King's long and successful career was based on the solidity of his singing allied to innate musicianship. Although he never gave an overwhelming performance, he could always be relied upon to deliver a thoughtful and reliable one. He was perhaps best suited by Florestan, Lohengrin, Parsifal and Bacchus, all of which are preserved on disc. Today, when his kind of voice is even harder to find, his achievement seems in retrospect all the more significant.
· James King, tenor, born May 22 1925; died November 20 2005
James King, 80, Tenor Known for Strauss and Wagner, Dies
By Wolfgang Saxon
The cause was a heart attack, according to Indiana University, where he taught music and voice from 1984 to 2002. His death was first announced by the Vienna Staatsoper, of which he was an honorary member. It was also noted by the Deutsche Oper in Berlin, where he had his first resident appointment in 1962 as a nearly unknown singer from the United States, and at the Metropolitan Opera, where he took on some of the most challenging tenor roles.
Mr. King won acclaim for roles by Richard Wagner and Richard Strauss, composers in whom he specialized.
At the Met, he made his debut in 1966 as Florestan in Beethoven's "Fidelio," the first of 113 appearances there. He set records for the most performances in two particularly demanding roles on the Met roster, Bacchus in Strauss's "Ariadne auf Naxos" and the Emperor in "Die Frau Ohne Schatten," a role he sang in the opera's Met premier. Met audiences also heard him in works by Berg, Bizet, Britten, Puccini and Wagner.
His final performance was in 2000 at Indiana University in a production of Wagner's "Walküre," in which he took the role of Siegmund.
James King was born in Dodge City, Kan., to an Irish father and a mother of German descent. As a boy he learned to play the violin and sang in church choirs. He studied music at the University of Missouri, Kansas City, earning a master's degree, and started out as a baritone before training as a tenor with Martial Singher in New York, and with Max Lorenz.
Keeping a baritone quality in his lower notes, he acquired a distinctive, recognizable timbre that assured him a long career. His voice was described as strong and dependable, with the stamina to sustain him in longer dramatic roles, and his six feet of height added impact to his performances.
Howard Klein of The New York Times, welcoming him as the Met's Florestan in 1966, hailed him as "among the few tenors around today who can fill the role" and still have "plenty of voice to spare."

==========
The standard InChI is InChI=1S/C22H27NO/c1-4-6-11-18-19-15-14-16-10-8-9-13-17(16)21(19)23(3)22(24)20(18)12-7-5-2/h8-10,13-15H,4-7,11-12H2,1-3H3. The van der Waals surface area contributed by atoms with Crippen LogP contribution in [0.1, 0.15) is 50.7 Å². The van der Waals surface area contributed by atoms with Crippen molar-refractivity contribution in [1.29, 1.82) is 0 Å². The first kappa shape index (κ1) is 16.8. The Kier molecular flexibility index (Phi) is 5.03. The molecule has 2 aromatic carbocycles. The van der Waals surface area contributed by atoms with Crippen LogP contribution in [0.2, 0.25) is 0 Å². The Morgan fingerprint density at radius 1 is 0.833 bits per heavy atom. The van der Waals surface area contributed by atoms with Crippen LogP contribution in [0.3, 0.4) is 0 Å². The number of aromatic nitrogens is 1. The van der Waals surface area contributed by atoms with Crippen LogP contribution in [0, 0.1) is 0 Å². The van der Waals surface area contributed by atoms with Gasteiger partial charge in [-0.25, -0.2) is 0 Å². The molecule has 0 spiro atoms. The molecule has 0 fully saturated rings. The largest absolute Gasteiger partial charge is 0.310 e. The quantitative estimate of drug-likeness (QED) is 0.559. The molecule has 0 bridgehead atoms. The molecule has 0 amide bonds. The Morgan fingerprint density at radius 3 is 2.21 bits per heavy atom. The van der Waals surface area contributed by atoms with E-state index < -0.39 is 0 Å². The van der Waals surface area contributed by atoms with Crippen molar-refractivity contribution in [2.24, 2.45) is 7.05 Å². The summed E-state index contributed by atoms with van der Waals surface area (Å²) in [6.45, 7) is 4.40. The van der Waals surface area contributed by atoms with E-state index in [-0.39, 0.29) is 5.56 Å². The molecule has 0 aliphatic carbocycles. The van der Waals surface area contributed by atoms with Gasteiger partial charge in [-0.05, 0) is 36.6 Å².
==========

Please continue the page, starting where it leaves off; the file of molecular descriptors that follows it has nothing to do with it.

James King won an American Opera Audition held in Cincinnati in 1961 and went in search of a career in Europe, as did many budding American singers at the time. His professional debut was as Cavaradossi in Puccini's "Tosca" at the Teatro della Pergola in Florence. He repeated the role at the Teatro Nuovo in Milan, gaining his first resident appointment in Berlin with a debut as the Italian tenor in "Der Rosenkavalier."
Over the years he also sang at London's Royal Opera House, in Salzburg and at the Bayreuth Festival; and in Cincinnati, San Francisco and Philadelphia in the United States.
He starred in German opera films, regularly sang in radio and television productions of opera, and made recordings under Sir Georg Solti and Karl Böhm.
His survivors include his third wife, Elizabeth; three sons; and two daughters.
This interview was recorded at his hotel in Chicago on December 9, 1988. Portions (along with recordings) were used on WNIB in 1989, 1993, 1995, 1997, and 2000. This transcription was made and posted on this website in 2012.
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transcribed and posted on this website, click here.
Award - winning broadcaster Bruce Duffie was with WNIB, Classical 97 in Chicago from 1975 until its final moment as a classical station in February of 2001. His interviews have also appeared in various magazines and journals since 1980, and he now continues his broadcast series on WNUR-FM, as well as on Contemporary Classical Internet Radio.You are invited to visit his website for more information about his work, including selected transcripts of other interviews, plus a full list of his guests. He would also like to call your attention to the photos and information about his grandfather, who was a pioneer in the automotive field more than a century ago. You may also send him E-Mail with comments, questions and suggestions.